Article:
So often, instead of being content, I spend lots of time thinking about other people's lives and analyzing my own. Too much. Most of us do.
The most recent Happy Days entry is by Tim Krieder. It's unmarried take on marriage and a reflection on the very human condition of comparing one's self to others -- "the married and the single, the childless and parents, careerists and the stay-at-home." It is particularly poignant, equally hilarious, and scarily true.
Tomorrow's Friday. So here's to a "Happy Day," and here's hoping you find contentment in it.
This Sunday, I woke up with a grumbly tummy and a hungry husband who was convinced that there was simply nothing to eat in our cabinets.
After an argument over the fact that "nothing to eat" is all relative (i.e. "We have plenty of food to make breakfast. Just because we don't have snack-y food doesn't mean we have NOTHING to eat!"), I set out to make waffles. We were short on pancake mix, so I tried to halve the recipe and came out with oily goo. Apparently 1/4 cup of oil is not half of 1/3 cup. I never said I was good at math. We had no milk. No homemade pancakes or waffles. Batter in the trash can.
No milk = no cereal. No bread = no toast. Damn.
So, with the only two eggs we had left, I decided to make a cheese omelet for the very hungry hubby. Um. Have you ever burned eggs? I did. I'll tell you that browned eggs stink. They smell like rotten stink. Omelet in the trash can. Oy vey.
I was distraught, mostly because there was some truth to the statement "we have nothing to eat" and partly because I absolutely destroyed breakfast. I failed at breakfast and felt like a failure of a wife. Hence, the defensive argument we then had about the frequency and cost of grocery shopping in our household. Hence, the inevitable tears and loud sighs that ensued. Hence the making up (well, at least there is an up side).
Here's the truth they might not tell you in marriage counseling: your partner is more than your best friend. If all you want is a best friend, do not say, "I do." A husband isn't the same as a girlfriend or good friend (you need those, too.) You don't get a bracelet or best friend pin for being a good wife. Marriage is not just about romance and fun (but it should try to be!)
Your partner sees the worst, the most vulnerable, the non-public "you." He knows that you burn eggs and ruin pancake batter and squeeze zits and leave shoes askew all over the house. He's the person who knows what your farts smell like, because people fart. You argue tooth-and-nail, you fight and bicker. This is what people who know these things about each other do, for goodness sakes. This is part of the honor of being in it for the long haul.
But even knowing those intimacies, you share deep mutual appreciation. I mean, I appreciate and, well, love the little drool spot on Patrick's pillow when I make the bed. That is HIM. I love this person, not the idea of him or the fairytale of our "perfect" life together.
Hello, people. The truth is that fighting and farting and burnt eggs happen. These things do not make us failures at marriage, because that's what marriage is (better or worse). My husband may be pretty close to a best friend, but he's actually my Ultimate Extreme Friend.
There's another bonus to this truth: botched breakfasts sure make for a good laugh.
The table welcomed guests and the wish station was set up right next to the seating cards. A framed a sign, explaining what do do, said "Welcome! Please share a wish, memory, or bit of wisdom with the bride and groom."A fun jar of colored pencils and pens and hand-cut pieces of chartreuse card stock helped make the task fun for guests of all ages.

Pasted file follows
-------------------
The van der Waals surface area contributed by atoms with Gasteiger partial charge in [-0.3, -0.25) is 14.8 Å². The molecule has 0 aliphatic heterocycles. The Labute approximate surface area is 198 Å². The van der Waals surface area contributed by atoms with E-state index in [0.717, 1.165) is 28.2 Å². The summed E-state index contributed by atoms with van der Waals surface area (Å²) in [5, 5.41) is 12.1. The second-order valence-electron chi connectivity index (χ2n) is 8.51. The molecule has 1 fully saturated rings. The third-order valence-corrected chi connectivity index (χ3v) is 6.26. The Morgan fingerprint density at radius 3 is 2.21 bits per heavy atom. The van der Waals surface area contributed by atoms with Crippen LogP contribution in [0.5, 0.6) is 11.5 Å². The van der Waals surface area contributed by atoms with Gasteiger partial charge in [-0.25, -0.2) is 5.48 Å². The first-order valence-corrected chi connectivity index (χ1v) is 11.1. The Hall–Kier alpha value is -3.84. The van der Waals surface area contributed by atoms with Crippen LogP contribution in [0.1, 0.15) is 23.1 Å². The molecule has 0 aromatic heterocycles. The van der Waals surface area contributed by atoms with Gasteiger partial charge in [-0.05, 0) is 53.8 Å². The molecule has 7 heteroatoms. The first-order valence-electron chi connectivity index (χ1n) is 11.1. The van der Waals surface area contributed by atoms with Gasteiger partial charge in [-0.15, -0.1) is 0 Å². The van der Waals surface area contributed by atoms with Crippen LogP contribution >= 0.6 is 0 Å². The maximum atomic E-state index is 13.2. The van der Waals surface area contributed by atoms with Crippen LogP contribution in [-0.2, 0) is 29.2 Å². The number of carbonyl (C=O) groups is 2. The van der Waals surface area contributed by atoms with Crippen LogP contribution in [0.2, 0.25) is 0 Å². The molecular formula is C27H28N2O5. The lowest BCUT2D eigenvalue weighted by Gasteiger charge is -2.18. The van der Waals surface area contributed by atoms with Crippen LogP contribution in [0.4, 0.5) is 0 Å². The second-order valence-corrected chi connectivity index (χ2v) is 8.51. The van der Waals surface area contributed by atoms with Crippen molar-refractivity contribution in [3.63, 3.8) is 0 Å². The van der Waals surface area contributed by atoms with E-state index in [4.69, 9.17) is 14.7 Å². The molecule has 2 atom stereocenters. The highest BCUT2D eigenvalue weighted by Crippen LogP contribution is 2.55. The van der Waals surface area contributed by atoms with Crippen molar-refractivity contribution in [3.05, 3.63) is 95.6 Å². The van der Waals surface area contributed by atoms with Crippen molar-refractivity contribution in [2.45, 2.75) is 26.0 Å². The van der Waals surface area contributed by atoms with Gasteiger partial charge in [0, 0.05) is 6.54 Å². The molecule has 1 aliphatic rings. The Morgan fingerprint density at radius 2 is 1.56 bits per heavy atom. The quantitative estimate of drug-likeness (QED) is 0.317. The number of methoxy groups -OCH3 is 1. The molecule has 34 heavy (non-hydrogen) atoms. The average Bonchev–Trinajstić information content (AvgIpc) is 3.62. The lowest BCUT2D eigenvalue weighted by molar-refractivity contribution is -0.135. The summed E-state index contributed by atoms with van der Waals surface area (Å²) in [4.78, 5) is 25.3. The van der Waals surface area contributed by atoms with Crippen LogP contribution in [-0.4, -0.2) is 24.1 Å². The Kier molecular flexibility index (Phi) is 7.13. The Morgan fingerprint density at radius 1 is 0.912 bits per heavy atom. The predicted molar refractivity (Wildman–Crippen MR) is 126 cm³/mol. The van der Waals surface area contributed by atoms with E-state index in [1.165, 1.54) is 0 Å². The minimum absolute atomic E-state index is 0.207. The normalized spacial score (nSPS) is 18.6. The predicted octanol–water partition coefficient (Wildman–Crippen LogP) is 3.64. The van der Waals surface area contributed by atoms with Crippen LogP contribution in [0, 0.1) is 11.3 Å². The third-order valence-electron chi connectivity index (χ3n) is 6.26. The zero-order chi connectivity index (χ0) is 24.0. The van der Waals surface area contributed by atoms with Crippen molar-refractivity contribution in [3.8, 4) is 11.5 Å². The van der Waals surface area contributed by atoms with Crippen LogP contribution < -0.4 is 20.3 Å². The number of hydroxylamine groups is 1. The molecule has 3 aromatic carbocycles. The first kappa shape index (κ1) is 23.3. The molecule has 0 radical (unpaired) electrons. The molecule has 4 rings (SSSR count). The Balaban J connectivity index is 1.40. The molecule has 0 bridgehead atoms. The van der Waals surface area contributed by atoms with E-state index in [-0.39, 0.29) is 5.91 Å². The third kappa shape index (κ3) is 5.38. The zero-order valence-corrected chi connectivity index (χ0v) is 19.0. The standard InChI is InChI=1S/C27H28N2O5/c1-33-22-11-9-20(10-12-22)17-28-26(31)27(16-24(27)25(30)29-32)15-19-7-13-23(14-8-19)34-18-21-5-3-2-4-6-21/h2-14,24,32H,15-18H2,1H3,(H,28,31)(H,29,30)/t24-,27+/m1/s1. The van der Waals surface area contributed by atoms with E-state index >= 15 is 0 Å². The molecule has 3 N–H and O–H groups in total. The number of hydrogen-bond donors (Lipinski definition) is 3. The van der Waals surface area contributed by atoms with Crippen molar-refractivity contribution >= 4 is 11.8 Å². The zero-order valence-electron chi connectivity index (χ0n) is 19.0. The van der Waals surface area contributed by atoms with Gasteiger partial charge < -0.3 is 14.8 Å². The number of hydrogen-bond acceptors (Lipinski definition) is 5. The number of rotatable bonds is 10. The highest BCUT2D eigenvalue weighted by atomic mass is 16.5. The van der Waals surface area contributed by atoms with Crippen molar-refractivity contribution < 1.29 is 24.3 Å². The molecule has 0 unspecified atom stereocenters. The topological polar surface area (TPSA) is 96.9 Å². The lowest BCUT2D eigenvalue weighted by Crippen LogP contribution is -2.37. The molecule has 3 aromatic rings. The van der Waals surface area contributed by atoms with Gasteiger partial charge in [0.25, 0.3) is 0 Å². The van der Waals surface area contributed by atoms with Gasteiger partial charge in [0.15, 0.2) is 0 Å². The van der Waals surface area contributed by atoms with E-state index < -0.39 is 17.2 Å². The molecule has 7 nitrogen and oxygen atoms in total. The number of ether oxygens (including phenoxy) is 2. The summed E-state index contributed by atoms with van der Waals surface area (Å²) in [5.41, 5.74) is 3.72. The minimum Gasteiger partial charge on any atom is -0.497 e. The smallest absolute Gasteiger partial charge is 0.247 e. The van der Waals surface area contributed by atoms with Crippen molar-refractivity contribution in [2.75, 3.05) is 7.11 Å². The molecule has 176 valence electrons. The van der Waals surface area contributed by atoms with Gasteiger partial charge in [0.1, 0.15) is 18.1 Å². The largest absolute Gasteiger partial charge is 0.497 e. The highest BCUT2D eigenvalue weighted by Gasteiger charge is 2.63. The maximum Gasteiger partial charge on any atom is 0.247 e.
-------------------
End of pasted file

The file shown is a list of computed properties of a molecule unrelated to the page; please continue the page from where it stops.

This idea certainly isn't something brand new. Couples are making the traditional guest book into all kinds of fancy things: trees with tags hanging from the branches, clotheslines, photo booths, etc. You get the idea. So, this is just one of those many options. And it was fun; I love that we now have these little tokens in an album to remind us of the emotions our guests felt that day (drunk and sober, wink, wink).
Well, here's the "the best thing" about our trip. There we are, flanked by orange metal shelving and home-improvement gear, and our first-dance song comes pumping over the loudspeaker: "You Are the Best Thing" by Ray LaMontagne (http://www.youtube.com/watch?v=vJ3xTjvj9tw).
We stop. We look at each other. We smile, and we kind of transport back to the romantic dance floor of Laurel Hall. Giddy giggles and a kiss. Home Depot dates are awesome!
On weekends, it's fun to day daydream, so I thought I'd share something cool that Style Me Pretty (a popular wedding blog) is doing for brides-to-be. StyleCircle is the blog's social network, and the inspiration board builder is so fun to play with. Using the blog's gallery and my own photos, I can dream up collages like this one, modeled after a black-and-yellow shower I threw a few years ago for a friend. Have fun daydreaming about brunch with girlfriends, mimosas, lollipops, and lemon drops! Happy weekend!
(A-maz-ing photo above, of course, by Shea Halliburton.)
We saved money by decorating these items by hand. The ingredients are simple: a glue gun, foam ball, basket, 2- or 3-inch wide navy silk ribbon, craft moss (in sheets), one package of pearl-stud floral pins and one package floral clips (two-prong pins), and natural-looking silk floral accents. The total cost for all of this was only around $20, which is what the florists quoted me per item had they created them.
I am pretty sure that the small berry twigs really made these two items. They added the sweet, whimsical feel I was seeking. And the wreath and hairpiece my mom made for the girls really tied everything together.
"This one might be my favorite. I love your eyes in this one."
Yes, those are some happy eyes.
P.S. Forgive this Tuesday-morning "Monday Moment." :)